Kant 's Grounding For The Metaphysics Of Morals

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In Grounding for the Metaphysics of Morals, Immanuel Kant seeks to develop a clear understanding of moral principles. Qualities of character and fortune can be exercised for either good or bad purposes, and only the good will is naturally and inherently good. Humans are at once rational and natural beings; our reason and natural characteristics are distinct from each other. Kant suggests that we must choose either to follow our rational or natural capacities. Although man’s highest purpose may seem to be self-preservation and happiness, as rational beings our highest purpose is to develop this good will. Our instinct leads us to the pursuit happiness and self-preservation, but the will developed by our reason would be good in itself and…show more content…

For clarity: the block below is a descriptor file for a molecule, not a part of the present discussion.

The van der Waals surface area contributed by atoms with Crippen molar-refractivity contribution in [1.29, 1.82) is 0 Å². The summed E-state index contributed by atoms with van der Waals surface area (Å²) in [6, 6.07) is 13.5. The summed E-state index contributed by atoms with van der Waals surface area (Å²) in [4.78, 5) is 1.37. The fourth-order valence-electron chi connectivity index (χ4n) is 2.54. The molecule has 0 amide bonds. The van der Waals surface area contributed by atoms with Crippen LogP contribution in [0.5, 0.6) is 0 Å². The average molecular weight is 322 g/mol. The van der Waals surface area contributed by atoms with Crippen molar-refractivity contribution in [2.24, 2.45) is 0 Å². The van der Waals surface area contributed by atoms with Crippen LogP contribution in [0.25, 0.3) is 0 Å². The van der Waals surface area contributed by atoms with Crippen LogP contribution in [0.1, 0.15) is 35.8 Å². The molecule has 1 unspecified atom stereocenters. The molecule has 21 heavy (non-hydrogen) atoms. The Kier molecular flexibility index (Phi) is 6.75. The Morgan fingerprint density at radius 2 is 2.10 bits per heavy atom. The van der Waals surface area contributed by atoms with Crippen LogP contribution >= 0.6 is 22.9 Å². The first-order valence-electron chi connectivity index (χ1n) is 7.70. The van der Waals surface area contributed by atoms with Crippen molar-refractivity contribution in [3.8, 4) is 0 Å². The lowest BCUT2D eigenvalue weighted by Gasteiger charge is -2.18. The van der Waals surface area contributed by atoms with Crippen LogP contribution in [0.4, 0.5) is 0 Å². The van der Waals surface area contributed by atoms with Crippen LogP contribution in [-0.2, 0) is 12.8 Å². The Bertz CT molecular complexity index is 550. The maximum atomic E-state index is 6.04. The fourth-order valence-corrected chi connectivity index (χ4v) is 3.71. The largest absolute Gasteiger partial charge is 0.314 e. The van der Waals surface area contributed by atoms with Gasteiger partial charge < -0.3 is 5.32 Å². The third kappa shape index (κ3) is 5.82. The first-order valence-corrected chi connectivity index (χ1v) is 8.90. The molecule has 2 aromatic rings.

The good will calls for certain obligations known as duties. Kant suggests that duty ought to be done out of acknowledgement of the importance of moral law. The first proposition of duty that Kant puts forward states that actions are good only when they are committed out of a sense of duty. Moral actions are not done in the desire of a particular result, and the importance is instead found in the purpose behind the action. Kant argues that moral worth is never found in what is hoped to be attained by a certain choice, but in the maxim according to which the action was done. Duty should always be done out of recognition of significance of abiding by the moral law. Kant claims that our actions are not completely moral if they are done only out of a sense of duty or obligation. Rational beings possess a will in that we can act in accordance to our own principles. We can choose to either align our will with the moral law and reason or with our personal needs, interests, and desires. Reason imposes certain demands, which Kant deems imperatives. Hypothetical imperatives desire an action for a certain result, not as an end in itself. Categorical imperatives command an action in and of itself that is not based on our needs and desires: “but what sort of law can that be the thought of which must determine the will without reference to any expected effect, so that the will can be called
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